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LIDC Podcast: A New Approach to Education in India

The switch from rote learning to activity-based education in Tamil Nadu, India, has been rapid and successful. M.P. Vijayakumar - a pioneer of the child-centric scheme - tells Development Matters how a pilot project for 13 schools has now been adopted by 39,000 schools. The approach is being used to teach five million primary schoolchildren in the state, is gaining supporters elsewhere in India and is attracting attention from abroad, including from China. Professor Angela Little, of the Institute of Education, is also asked in this latest podcast about her experiences observing Activity-Based Learning (ABL) in the classroom.
 
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Weaknesses of traditional education
Vijayakumar, of Sarva Shiksha Abhiyan – the Education for All movement in India – and former director of the ABL programme in Tamil Nadu, begins by explaining the shortcomings of conventional ways of learning (children sitting in rows, rote learning and testing). He charts how the Indian government has successfully managed “quantitative inputs” – building more schools and classrooms, employing more teachers and boosting enrolment. However, this investment has not been accompanied by marked improvements in the “quality of education.” Vijayakumar refers to figures showing how 30-40 percent of children could not read or write fluently in their mother tongue after five years of schooling; in maths, 60-70 percent could not perform basic sums. He says: “The biggest challenge – the biggest problem – is to enhance learning outcomes. The fact remains that children do not learn in our classrooms up to primary level.” Vijayakumar describes the disparity between states in terms of their resources for education (Tamil Nadu is one of the forward-looking states), but emphasises that deficiencies in the quality of education are found throughout the country.

The philosophy of Activity-Based Learning
Drawing on principles of child psychology and pedagogy, Vijayakumar explains how children learn-by-doing, whether it is finding out how to use a mobile phone, or learning how to sing. Such active participation in the learning process is the essence of ABL. A child at a school using ABL methods  carries out an activity using attractive learning materials at their own pace before progressing to the next on their own learning “ladder.”  The teachers sit among the children and provide support in a much more interactive and personalised setting. When learning English, for example, children learn words from a series of pictures and then learn the alphabet after about six months. Evaluation is also part of the system as a child can only advance to the next activity once they have acquired a particular skill. Vijayakumar says:  “We realised that the process of the class had to change: it had to be child-centric, where children learn-by-doing. In ABL, there are no failures; some children move faster, some move slower. Since there is no failure, there is no fear of failure. The system should encourage children to learn.”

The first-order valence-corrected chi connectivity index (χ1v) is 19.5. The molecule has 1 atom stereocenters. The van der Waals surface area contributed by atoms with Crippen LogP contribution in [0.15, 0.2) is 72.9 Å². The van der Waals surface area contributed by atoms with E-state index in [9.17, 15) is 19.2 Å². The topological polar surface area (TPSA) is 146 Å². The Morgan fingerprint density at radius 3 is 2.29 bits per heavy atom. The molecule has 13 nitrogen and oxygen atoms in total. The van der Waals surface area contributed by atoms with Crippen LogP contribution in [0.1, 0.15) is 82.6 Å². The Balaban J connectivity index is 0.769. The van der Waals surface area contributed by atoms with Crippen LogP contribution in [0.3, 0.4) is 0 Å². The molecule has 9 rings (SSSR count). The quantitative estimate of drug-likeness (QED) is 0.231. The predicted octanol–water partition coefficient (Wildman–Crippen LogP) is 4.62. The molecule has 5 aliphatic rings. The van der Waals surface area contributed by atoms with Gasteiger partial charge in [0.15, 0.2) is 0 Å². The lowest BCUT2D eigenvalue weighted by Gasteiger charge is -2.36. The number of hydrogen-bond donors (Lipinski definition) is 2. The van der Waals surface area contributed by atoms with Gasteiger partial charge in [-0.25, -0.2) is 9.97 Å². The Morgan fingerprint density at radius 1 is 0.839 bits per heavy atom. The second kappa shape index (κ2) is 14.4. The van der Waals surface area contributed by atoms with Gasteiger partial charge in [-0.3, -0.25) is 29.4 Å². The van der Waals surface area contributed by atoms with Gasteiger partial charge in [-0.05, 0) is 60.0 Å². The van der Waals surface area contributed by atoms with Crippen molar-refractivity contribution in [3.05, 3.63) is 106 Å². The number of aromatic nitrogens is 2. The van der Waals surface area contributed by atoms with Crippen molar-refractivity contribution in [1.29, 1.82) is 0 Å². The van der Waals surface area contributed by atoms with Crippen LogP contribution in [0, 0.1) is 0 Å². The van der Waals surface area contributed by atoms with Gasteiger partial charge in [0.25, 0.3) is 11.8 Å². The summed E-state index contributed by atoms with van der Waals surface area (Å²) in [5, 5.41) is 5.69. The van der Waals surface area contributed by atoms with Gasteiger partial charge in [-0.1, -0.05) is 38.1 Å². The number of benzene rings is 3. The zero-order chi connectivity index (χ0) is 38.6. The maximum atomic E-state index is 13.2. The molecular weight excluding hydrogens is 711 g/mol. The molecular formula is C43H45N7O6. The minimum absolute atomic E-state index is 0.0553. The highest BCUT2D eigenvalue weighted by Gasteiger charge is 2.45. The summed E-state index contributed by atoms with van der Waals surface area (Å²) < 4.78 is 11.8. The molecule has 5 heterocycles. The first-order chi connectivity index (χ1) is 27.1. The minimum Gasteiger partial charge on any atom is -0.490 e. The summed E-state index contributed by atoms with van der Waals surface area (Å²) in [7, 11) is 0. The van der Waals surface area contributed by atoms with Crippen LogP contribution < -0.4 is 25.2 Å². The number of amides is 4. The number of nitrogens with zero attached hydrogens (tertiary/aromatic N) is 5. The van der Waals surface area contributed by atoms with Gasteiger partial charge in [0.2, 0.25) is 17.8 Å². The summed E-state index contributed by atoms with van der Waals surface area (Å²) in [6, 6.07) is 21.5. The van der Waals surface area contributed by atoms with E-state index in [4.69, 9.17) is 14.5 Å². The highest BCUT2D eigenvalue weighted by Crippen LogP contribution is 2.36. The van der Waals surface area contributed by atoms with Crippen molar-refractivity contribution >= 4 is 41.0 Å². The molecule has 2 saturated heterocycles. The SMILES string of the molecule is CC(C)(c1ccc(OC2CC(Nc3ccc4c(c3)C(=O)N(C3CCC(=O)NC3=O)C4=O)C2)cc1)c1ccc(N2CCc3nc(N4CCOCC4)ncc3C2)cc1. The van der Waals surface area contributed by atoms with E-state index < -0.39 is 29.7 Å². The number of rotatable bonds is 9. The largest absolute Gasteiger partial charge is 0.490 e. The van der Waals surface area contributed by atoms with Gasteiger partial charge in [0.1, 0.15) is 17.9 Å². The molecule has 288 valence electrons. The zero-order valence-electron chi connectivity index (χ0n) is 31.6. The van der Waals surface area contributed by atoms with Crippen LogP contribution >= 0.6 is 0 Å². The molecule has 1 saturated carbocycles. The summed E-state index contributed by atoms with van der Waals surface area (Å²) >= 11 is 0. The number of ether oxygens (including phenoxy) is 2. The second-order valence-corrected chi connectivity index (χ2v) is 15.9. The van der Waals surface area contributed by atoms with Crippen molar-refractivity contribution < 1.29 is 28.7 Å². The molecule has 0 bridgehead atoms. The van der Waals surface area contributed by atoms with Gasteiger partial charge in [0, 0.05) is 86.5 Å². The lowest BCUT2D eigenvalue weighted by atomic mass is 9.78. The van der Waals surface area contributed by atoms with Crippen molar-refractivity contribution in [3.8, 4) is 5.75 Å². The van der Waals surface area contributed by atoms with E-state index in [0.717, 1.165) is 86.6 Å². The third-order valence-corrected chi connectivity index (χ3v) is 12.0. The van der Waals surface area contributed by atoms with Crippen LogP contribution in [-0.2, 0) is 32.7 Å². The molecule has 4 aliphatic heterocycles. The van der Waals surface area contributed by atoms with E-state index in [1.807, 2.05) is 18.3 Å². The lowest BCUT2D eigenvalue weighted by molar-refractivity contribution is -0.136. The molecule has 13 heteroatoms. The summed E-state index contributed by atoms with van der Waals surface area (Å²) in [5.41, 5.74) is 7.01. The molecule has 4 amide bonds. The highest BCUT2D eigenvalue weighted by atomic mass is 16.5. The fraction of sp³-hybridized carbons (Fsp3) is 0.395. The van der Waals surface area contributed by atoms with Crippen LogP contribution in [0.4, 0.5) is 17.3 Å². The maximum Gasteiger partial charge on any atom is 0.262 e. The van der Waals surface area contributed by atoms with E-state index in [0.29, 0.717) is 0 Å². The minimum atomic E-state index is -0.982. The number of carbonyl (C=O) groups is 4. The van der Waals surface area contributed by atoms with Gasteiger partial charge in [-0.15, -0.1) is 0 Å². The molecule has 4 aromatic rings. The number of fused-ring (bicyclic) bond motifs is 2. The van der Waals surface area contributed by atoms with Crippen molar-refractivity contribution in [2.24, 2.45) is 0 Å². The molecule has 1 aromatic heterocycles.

Growing popularity of new method
Vijayakumar led a project introducing ABL into 13 schools in Chennai in 2003. Its success led to the scheme being rolled out to 264 schools in the Chennai municipal corporation. Then 40,000 teachers were brought to Chennai and told about the scheme. They were not forced to work with the new materials, but the vast majority were convinced by them and the responses of the pupils.  Currently five million children – 80 percent of primary schoolchildren – are being taught with ABL methods, and most teachers have embraced the approach.

In the podcast, Little describes a visit to an ABL school in Tamil Nadu, how she was impressed with the children’s involvement in different learning activities and the benefits of “individualised graded learning.” She says the child is at the centre of the learning process and is supported effectively by the teacher, learning materials and the peer group. Instilling such independence at an early age is positive, according to Little, as it will help these children demand their rights later in life and equip them with the appropriate tools for the wider world. Little says: “The key message in all of this is helping young people to become independent, self-directed and self-motivated learners.”

This episode is based on the lecture given by Vijayakumar at LIDC on 29 June. The event was organised by the Consortium for Research on Educational Access, Transitions and Equity (CREATE). 
 

By Guy Collender, Senior Communications Officer at LIDC, and Valentina Tartari, work experience placement student at LIDC
 
Additional resources
Activity-Based Learning (ABL) in Tamil Nadu, PowerPoint delivered by M.P. Vijayakumar on 29 June 2010
 
 
Kapil Sibal bowled over by teaching methodologies, R. Krishnamoorthy, 13 July 2010, The Hindu
 
The Silent Revolution (Short film about Activity-Based Learning): Part 1, Part 2
 
 
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